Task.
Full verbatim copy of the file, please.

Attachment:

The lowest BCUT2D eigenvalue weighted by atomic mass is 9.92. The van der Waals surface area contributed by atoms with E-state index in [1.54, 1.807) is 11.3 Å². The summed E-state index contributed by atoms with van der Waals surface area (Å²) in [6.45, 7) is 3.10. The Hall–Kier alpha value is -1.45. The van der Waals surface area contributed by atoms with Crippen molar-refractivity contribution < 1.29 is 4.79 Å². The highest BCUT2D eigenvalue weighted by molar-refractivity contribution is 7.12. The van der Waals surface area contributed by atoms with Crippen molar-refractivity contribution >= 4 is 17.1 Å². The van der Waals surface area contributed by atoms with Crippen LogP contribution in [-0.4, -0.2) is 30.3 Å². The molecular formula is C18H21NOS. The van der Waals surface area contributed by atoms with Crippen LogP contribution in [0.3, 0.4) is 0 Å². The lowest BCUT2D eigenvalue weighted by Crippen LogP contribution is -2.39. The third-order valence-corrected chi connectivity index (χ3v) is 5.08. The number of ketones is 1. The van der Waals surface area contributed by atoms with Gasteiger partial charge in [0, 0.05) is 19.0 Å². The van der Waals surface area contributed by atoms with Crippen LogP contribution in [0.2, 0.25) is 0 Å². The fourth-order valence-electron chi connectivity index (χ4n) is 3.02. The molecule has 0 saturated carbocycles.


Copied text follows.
The lowest BCUT2D eigenvalue weighted by atomic mass is 9.92. The van der Waals surface area contributed by atoms with E-state index in [1.54, 1.807) is 11.3 Å². The summed E-state index contributed by atoms with van der Waals surface area (Å²) in [6.45, 7) is 3.10. The Hall–Kier alpha value is -1.45. The van der Waals surface area contributed by atoms with Crippen molar-refractivity contribution < 1.29 is 4.79 Å². The highest BCUT2D eigenvalue weighted by molar-refractivity contribution is 7.12. The van der Waals surface area contributed by atoms with Crippen molar-refractivity contribution >= 4 is 17.1 Å². The van der Waals surface area contributed by atoms with Crippen LogP contribution in [-0.4, -0.2) is 30.3 Å². The molecular formula is C18H21NOS. The van der Waals surface area contributed by atoms with Crippen LogP contribution in [0.3, 0.4) is 0 Å². The lowest BCUT2D eigenvalue weighted by Crippen LogP contribution is -2.39. The third-order valence-corrected chi connectivity index (χ3v) is 5.08. The number of ketones is 1. The van der Waals surface area contributed by atoms with Gasteiger partial charge in [0, 0.05) is 19.0 Å². The van der Waals surface area contributed by atoms with Crippen LogP contribution in [0.2, 0.25) is 0 Å². The fourth-order valence-electron chi connectivity index (χ4n) is 3.02. The molecule has 0 saturated carbocycles.